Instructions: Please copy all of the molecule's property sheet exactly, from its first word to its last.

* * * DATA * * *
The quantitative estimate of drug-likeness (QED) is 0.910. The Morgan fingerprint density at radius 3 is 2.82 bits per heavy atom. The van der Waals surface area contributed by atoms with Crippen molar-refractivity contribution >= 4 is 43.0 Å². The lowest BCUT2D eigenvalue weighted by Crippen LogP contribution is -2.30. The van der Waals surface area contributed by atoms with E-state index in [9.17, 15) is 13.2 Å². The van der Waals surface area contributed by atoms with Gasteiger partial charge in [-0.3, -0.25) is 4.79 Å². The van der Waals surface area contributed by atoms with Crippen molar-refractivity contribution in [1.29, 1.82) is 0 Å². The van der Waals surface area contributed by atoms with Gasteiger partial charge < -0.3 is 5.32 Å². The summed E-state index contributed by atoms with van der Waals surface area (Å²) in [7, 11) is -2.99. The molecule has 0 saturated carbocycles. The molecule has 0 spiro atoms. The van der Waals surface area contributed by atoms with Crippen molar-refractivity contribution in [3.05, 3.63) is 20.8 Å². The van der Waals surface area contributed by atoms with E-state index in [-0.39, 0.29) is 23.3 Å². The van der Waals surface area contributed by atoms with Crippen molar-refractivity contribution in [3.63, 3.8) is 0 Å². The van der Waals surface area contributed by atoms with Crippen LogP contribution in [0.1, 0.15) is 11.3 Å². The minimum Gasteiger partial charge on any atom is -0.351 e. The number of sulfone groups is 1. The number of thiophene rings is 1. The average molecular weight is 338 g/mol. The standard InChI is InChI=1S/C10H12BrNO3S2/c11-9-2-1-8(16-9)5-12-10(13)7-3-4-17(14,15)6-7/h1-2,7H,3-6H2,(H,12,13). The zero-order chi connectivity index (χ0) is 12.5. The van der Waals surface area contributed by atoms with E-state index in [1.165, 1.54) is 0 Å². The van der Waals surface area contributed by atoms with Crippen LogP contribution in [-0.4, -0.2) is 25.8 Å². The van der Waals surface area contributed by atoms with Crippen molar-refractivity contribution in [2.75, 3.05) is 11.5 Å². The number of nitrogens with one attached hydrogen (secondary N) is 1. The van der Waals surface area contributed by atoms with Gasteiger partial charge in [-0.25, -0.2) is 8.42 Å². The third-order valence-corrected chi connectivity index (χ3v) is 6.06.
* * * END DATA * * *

The quantitative estimate of drug-likeness (QED) is 0.910. The Morgan fingerprint density at radius 3 is 2.82 bits per heavy atom. The van der Waals surface area contributed by atoms with Crippen molar-refractivity contribution >= 4 is 43.0 Å². The lowest BCUT2D eigenvalue weighted by Crippen LogP contribution is -2.30. The van der Waals surface area contributed by atoms with E-state index in [9.17, 15) is 13.2 Å². The van der Waals surface area contributed by atoms with Gasteiger partial charge in [-0.3, -0.25) is 4.79 Å². The van der Waals surface area contributed by atoms with Crippen molar-refractivity contribution in [1.29, 1.82) is 0 Å². The van der Waals surface area contributed by atoms with Gasteiger partial charge < -0.3 is 5.32 Å². The summed E-state index contributed by atoms with van der Waals surface area (Å²) in [7, 11) is -2.99. The molecule has 0 saturated carbocycles. The molecule has 0 spiro atoms. The van der Waals surface area contributed by atoms with Crippen molar-refractivity contribution in [3.05, 3.63) is 20.8 Å². The van der Waals surface area contributed by atoms with E-state index in [-0.39, 0.29) is 23.3 Å². The van der Waals surface area contributed by atoms with Crippen molar-refractivity contribution in [3.63, 3.8) is 0 Å². The van der Waals surface area contributed by atoms with Crippen LogP contribution in [0.1, 0.15) is 11.3 Å². The minimum Gasteiger partial charge on any atom is -0.351 e. The number of sulfone groups is 1. The number of thiophene rings is 1. The average molecular weight is 338 g/mol. The standard InChI is InChI=1S/C10H12BrNO3S2/c11-9-2-1-8(16-9)5-12-10(13)7-3-4-17(14,15)6-7/h1-2,7H,3-6H2,(H,12,13). The zero-order chi connectivity index (χ0) is 12.5. The van der Waals surface area contributed by atoms with E-state index in [1.165, 1.54) is 0 Å². The van der Waals surface area contributed by atoms with Crippen LogP contribution in [-0.4, -0.2) is 25.8 Å². The van der Waals surface area contributed by atoms with Crippen molar-refractivity contribution in [2.75, 3.05) is 11.5 Å². The number of nitrogens with one attached hydrogen (secondary N) is 1. The van der Waals surface area contributed by atoms with Gasteiger partial charge in [-0.25, -0.2) is 8.42 Å². The third-order valence-corrected chi connectivity index (χ3v) is 6.06.